Having now started to feel bad about the fact that I have spent a significant amount of time wasting my privilege  by not using it to help people less fortunate than me, I’m letting this serve as a reminder that we should be always evaluating where we decide to focus our efforts to maximise value while still bringing us joy and satisfaction.

I am passionate about plenty of social justice issues, from queer and trans discrimination, to feminism, to openness and transparency, and I’m only starting to see the tip of the iceberg on issues of unemployment, poverty, class, and racism. I need to remind myself that I can’t efficiently give my time to all of these causes, but I can carefully pick my battles, and do my best to make a positive impact, while listening to and amplifying the voices of those I’m trying to help.

Online privacy: a tale of irony and contradiction

This is the post that prompted me to start this blog a month ago.

I understand online privacy better than most. Unfortunately, privacy (and security; the two often go hand-in-hand) is often at odds with convenience. I have previously sacrificed convenience over privacy and security in many instances, because the latter two are important to me. Fair warning, this post doesn’t answer how to compromise between the above; it merely highlights my frustrations while trying to do so. Here are some of the more significant attempted compromises I’ve made, and the associated struggles:

Running free and open source software on my Android phone

I’ve had Cyanogenmod installed on my phone since shortly after I purchased it. For the past year or two, I’ve had it installed without any of the Google apps, such as the Play store, YouTube, Maps, Hangouts, Google+, and Gmail. Not having the Play store meant not being able to install any of the apps it offered. Instead, I made do with F-Droid, an app catalogue that exclusively contains free and open source apps.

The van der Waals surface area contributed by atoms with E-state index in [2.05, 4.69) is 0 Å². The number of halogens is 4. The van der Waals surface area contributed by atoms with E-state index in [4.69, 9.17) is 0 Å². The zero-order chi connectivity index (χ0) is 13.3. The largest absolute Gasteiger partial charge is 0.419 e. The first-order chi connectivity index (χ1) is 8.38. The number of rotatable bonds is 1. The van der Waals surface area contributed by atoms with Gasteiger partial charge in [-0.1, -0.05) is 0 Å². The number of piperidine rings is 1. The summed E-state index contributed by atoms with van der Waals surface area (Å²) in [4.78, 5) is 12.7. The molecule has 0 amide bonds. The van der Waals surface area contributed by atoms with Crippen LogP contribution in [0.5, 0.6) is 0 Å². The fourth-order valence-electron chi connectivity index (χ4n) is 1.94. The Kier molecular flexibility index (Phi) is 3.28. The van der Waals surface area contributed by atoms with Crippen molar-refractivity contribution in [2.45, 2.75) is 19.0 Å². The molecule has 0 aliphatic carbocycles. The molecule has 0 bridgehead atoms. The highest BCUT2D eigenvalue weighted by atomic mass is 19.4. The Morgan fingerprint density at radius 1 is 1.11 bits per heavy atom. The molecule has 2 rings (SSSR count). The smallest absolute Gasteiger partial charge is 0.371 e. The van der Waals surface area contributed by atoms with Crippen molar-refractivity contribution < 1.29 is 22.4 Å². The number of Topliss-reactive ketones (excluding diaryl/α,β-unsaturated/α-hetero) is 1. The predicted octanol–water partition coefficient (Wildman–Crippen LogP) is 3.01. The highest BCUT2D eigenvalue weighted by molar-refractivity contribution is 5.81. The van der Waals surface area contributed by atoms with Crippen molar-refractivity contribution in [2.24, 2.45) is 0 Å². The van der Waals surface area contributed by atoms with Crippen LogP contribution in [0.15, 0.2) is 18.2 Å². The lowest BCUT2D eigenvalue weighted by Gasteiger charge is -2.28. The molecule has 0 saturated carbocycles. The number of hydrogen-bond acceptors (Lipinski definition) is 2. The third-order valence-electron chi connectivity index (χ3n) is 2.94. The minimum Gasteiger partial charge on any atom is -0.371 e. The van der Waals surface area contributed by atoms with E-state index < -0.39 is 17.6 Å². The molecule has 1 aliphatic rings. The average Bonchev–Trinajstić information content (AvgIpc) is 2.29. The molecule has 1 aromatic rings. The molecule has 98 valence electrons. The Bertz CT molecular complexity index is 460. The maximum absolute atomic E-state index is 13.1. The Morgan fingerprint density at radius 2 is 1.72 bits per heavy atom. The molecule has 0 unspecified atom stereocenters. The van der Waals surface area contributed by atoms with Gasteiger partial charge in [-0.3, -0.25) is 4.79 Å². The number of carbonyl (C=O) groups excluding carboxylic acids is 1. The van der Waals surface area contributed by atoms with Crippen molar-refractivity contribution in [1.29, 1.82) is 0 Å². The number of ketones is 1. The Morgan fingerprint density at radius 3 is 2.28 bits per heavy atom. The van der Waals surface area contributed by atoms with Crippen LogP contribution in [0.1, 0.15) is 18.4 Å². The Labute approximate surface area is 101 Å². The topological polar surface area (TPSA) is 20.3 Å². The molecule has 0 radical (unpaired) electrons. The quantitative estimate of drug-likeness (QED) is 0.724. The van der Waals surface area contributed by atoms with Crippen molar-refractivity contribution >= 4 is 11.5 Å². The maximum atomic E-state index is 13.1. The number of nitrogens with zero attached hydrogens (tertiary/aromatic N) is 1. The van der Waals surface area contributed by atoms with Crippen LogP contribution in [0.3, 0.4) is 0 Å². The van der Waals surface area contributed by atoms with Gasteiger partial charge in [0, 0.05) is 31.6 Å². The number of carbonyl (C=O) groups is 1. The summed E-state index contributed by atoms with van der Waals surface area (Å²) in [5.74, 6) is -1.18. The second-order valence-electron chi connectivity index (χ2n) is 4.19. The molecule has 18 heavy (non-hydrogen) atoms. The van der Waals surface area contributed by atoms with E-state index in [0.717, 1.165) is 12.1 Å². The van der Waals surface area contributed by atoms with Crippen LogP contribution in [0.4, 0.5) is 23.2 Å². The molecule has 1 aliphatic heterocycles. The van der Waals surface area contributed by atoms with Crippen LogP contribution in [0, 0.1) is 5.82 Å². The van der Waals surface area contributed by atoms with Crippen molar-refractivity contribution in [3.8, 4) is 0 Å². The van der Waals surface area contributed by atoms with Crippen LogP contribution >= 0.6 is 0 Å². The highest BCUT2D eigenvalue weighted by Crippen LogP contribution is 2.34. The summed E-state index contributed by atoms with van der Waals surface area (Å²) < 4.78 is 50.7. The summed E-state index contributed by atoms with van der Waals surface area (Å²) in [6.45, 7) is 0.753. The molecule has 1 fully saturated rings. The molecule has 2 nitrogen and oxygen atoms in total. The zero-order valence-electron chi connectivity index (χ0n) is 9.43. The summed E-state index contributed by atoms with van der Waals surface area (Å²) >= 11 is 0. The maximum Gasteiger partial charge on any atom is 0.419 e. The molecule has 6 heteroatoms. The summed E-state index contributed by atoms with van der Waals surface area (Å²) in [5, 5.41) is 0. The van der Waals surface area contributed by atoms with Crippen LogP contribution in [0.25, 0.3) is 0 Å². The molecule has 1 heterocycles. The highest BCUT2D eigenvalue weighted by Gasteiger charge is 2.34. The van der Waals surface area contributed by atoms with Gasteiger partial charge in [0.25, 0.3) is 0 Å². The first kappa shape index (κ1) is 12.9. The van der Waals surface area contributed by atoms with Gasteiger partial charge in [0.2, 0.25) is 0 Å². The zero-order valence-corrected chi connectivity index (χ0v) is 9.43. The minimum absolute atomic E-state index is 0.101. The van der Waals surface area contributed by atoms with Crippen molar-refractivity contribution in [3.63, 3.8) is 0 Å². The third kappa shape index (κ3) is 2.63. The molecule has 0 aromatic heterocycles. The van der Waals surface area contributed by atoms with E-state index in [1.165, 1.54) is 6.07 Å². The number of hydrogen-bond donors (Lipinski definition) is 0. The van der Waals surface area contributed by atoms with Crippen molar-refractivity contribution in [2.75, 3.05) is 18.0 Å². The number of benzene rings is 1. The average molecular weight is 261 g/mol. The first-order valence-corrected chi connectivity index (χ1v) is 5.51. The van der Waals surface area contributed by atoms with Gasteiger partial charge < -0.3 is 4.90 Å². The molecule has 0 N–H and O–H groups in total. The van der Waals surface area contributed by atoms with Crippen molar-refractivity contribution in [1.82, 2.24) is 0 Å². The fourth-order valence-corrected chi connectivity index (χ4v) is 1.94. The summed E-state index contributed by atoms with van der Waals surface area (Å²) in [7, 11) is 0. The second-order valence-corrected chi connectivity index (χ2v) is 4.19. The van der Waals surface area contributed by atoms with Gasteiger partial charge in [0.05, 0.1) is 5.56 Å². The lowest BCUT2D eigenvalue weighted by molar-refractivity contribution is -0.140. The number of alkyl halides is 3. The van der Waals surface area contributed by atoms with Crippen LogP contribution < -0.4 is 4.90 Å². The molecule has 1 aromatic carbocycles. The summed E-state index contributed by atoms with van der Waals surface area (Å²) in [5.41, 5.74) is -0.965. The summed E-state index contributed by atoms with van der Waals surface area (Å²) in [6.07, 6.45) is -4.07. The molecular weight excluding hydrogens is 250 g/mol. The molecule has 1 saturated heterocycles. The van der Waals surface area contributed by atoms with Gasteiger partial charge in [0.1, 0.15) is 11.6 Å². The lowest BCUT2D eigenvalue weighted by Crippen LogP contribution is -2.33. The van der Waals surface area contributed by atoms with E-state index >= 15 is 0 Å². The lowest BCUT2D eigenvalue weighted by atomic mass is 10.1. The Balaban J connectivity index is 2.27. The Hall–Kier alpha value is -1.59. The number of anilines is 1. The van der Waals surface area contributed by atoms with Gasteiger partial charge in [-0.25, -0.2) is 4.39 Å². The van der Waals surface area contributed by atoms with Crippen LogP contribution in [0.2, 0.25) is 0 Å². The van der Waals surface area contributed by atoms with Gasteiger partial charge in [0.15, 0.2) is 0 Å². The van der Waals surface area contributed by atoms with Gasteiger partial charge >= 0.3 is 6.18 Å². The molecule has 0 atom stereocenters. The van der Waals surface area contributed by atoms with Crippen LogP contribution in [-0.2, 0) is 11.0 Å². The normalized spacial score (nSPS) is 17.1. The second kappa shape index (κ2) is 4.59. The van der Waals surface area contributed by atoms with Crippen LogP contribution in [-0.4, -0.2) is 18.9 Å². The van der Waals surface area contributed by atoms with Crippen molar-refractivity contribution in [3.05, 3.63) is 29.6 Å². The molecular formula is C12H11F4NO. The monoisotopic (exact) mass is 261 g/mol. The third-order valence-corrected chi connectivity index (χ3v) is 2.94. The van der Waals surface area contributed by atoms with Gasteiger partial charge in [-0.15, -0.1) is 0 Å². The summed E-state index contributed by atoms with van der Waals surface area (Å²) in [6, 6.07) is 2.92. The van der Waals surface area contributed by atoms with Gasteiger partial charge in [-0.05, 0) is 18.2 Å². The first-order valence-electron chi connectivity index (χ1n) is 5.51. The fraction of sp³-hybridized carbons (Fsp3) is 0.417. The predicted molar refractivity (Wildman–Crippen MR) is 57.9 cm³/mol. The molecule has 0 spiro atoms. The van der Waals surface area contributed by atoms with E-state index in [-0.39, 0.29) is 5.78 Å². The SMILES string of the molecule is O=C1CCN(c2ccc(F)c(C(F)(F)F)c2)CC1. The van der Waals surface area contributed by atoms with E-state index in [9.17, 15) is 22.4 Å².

This encumbered my ability to interact with other people, sites, and hardware. I couldn’t use common chat applications, some social media sites were clunky because I was limited to their mobile web page which is often a second-class citizen to their mobile app, and I couldn’t stream to my Chromecast. Eventually, about a month ago, I caved and installer the Google apps, because the disadvantage of missing out finally outweighed the advantage of knowing with reasonable certainty that my location data, contacts, and other private phone information was safe from third parties.

Facebook

I deleted my Facebook account in 2013 after it insisted on hounding me for personal information regarding my education institutions and place of employment. Initially, it was freeing. I had more time up my sleeve, and knew that even if Facebook didn’t delete the data for my old account, they weren’t getting any new data from me (though possibly from others; see Shadow profiles).

Again, though a couple of months ago, I’d gotten sick of the disadvantages. I’d occasionally get forgotten by people organizing events, because I wasn’t on Facebook to be invited. Many friends were difficult to get hold of because Facebook was one of their main communication media, and when I met somebody new in person and wanted to keep in touch, the first question I got was “What’s your Facebook”? My social life could be enriched, and so, with significant trepidation, I yet again forfeited my personal information to Facebook and started adding friends.